Connect with us

Support The NewsHawks

The NewsHawks Managing Editor Dumisani Muleya

Opinion

HawkEye: Rushwaya gold scandal tip of iceberg

Published

on

REPORTS President Emmerson Mnangagwa, for the second time in as many years, has once again been implicated in a gold scandal after one of the accused who assisted Zimbabwe Miners’ Federation (ZMF) boss Henrietta Rushwaya in her bid to smuggle 6kgs to Dubai claimed the contraband belonged to the First Lady and her son have predictably provoked interest and outrage.

Zimbabweans live in a country with huge national resources, human capital and great potential, but is desperately
poor with an economy which has plateaued and stabilised in crisis for years without light at the end of the tunnel.

It has the second-highest annual inflation in the world at 659.4% after Venezuela, vast de-industrialisation, over
90% unemployment, endless currency troubles, high informalisation of the economy, thriving black market, dwindling production capacity and hence over-reliance on imports, collapse of social services delivery and infrastructure dilapidation, among many other problems.

The main reason why this is happening is clear: extended periods of leadership, governance and policy failures, as well as mismanagement and corruption.

Talking of corruption, it is one of the single biggest destructive forces in the Zimbabwean economy and society. We
are talking of industrial scale corruption in this country.

It’s not just about extortion, bribery, rent-seeking, corrupt procurement deals, tenders and brazen heists on Treasury, it is also about grand-scale smuggling of precious minerals and illicit financial flows.

The cumulative impact of this has brought Zimbabwe down to its knees.

Sanctions, which have made a bad situation worse really, strictly speaking without fear or favour, pale in comparison to corruption in its various forms and manifestations.

This is one of motivations that drove us as The NewsHawks to set up an investigation journalism centre.

It’s not just about us having jobs and earning salaries, which are very small anyway, but providing community service and joining hands with progressive citizens to fight the war of corruption.

The idea and hope being that if corruption is contained or defeated, Zimbabwe will once again have a chance to be the progressive and prosperous country it can be. It once was in a way.

By African standards and even global in some aspects, for instance tobacco farming (I once visited some Kentucky farms in the United States and they harped on for the issue for days), Zimbabwe was a global player, small as it is.

With the second-largest platinum reserves in the world after South Africa, why shouldn’t Zimbabwe matter in some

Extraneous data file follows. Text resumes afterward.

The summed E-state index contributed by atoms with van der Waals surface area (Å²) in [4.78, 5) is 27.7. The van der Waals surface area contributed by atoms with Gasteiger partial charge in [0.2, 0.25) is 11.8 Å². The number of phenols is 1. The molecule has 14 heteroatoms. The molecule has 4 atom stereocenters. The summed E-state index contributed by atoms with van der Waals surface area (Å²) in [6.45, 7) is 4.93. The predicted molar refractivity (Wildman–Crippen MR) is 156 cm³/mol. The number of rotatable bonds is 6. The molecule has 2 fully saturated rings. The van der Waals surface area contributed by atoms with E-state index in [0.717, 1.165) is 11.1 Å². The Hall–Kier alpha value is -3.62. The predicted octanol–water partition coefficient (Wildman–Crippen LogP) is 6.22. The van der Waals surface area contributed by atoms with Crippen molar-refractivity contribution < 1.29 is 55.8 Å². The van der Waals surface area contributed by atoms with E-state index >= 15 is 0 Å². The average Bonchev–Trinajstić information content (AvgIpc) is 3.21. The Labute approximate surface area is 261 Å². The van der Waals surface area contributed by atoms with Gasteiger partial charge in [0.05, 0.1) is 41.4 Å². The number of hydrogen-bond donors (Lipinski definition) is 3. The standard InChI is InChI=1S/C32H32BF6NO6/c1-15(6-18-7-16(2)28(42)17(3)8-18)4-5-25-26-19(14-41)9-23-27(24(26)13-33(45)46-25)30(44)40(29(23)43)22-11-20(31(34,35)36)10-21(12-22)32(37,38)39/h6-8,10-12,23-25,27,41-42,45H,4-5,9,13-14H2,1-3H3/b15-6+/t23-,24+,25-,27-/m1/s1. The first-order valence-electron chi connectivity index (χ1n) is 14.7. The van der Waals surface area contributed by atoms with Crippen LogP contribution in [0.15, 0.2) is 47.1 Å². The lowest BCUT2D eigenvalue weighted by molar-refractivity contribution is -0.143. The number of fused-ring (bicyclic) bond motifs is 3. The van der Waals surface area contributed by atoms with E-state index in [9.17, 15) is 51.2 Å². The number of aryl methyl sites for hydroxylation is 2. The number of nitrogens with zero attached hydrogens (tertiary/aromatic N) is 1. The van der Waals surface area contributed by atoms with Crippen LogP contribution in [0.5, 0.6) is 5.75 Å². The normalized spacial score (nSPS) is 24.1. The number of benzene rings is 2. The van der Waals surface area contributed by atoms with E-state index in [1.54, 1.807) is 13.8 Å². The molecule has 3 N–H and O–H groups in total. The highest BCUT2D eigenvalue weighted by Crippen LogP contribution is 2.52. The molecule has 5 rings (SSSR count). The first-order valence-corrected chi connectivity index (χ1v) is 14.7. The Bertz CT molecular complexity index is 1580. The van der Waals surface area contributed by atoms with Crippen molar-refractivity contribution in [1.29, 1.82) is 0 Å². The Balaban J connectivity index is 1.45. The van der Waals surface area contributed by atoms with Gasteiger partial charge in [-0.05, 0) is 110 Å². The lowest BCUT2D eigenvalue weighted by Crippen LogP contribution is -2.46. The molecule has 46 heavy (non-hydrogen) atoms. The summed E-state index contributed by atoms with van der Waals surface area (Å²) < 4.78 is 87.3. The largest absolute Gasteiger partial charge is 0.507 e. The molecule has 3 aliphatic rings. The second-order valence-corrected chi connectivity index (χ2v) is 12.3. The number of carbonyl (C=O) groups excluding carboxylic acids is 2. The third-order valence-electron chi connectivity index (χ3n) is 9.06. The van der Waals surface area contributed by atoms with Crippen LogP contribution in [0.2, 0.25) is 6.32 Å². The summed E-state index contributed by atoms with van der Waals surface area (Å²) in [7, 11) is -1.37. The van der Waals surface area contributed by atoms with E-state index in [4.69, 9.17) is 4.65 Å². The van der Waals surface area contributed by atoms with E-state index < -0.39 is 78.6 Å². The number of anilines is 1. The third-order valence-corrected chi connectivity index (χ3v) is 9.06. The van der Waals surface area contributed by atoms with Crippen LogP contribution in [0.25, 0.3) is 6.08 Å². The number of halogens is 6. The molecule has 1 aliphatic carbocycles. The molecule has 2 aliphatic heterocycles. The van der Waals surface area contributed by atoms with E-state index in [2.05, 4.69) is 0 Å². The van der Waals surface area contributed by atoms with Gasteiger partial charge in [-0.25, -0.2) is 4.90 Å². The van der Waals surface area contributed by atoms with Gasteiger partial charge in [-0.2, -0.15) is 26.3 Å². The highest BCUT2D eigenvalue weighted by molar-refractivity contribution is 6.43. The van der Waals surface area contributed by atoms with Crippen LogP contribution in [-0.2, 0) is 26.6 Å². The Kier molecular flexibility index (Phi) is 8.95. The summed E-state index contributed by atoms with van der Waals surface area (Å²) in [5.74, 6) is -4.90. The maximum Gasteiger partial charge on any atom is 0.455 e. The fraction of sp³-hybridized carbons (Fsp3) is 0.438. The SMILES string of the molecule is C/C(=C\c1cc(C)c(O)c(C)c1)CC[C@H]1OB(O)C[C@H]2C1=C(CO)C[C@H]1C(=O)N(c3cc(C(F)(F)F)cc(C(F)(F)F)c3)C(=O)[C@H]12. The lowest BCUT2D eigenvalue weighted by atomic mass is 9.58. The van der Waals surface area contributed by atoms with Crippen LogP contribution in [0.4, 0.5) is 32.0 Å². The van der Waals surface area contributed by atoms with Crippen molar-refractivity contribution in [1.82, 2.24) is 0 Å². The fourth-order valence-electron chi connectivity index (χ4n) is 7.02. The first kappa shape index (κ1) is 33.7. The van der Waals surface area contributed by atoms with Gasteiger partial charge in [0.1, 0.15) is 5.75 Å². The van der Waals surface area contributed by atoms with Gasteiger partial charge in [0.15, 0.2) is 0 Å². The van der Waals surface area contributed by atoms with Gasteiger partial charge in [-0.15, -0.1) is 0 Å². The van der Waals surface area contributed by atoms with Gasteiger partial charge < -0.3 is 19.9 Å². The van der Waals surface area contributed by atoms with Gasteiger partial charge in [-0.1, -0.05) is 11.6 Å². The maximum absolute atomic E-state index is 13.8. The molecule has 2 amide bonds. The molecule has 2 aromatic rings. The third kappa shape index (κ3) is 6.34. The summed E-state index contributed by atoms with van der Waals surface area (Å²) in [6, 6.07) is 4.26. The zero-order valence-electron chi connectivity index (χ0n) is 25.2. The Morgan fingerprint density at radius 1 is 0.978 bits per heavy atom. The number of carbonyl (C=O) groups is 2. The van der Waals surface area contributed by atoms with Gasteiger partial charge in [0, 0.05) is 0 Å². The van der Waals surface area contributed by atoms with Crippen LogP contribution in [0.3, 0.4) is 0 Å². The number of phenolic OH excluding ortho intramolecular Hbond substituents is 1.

aspects of global trade and commerce?

Add to that the other over 40 varieties of minerals, the country, with a very small economy and population, has no reason to be a failure.

Zimbabwe has huge potential for its size. If it leverages its resources and human capital, it can achieve better purchasing power parity and lifestyle than South Africa. Rhodesia was once better than South Africa in some areas, for instance it had a currency far stronger than the rand and more buying power.

Now how do you achieve such milestones with leaders like these? With Zanu PF in power, one thing is guaranteed:
continued disastrous national failure and poverty.

Back to the gold smuggling story: the involvement of Rushwaya and CIO agents put Mnangagwa in the spotlight. In 2003, Mnangagwa, who was Speaker of Parliament at the time, was accused of receiving ZW$8 million from an illegal gold miner.

The allegations surfaced when Mark Matthew Burden, accused of trading in gold without a licence, appeared before
the High Court. On September 17, 2003 Burden “paid ED Mnangagwa Z$8 million using bank cheque 693803”.

Whether he is involved or not is not the issue. A leader simply can’t afford this. The fact that Rushwaya and the CIO
agents are close or under Mnangagwa is damaging, not just to him and his family, but also to government and the nation.

This makes Zimbabwe look like a kleptocracy, which actually it is, and that’s why it is a failed state.

Forget about the technical political scientific definitions, Zimbabwe is a failed state. In terms of smuggling networks and patterns, there is a reason why Rushwaya was heading to Dubai with the gold. Dubai is one of the world’s
largest gold hubs and places to launder artisanally mined gold, especially from Africa.

Ask any informed gold dealer and smuggler they will tell you that. Even if Dubai is relatively new to the game, the United Arab Emirates is ranked among the top four gold-importing countries in the world behind the United
States, China (Hong Kong) and others.

A report published by a US foreign policy think-tank, The Carnegie Endowment for International Peace, dated 7 July 2020, titled Dubai’s Role in Facilitating Corruption and Global Illicit Financial Flows, highlights the weaknesses of the emirate’s gold-trading practices. It has a huge underworld gold-trading market.

That is why Rushwaya was going there and that is where part of Zimbabwe’s mineral wealth is disappearing to. If only our leaders could stop this, and their role in it, Zimbabwe would be a great country again.

 

Continue Reading
Click to comment

Leave a Reply

Your email address will not be published. Required fields are marked *

Advertisement

Popular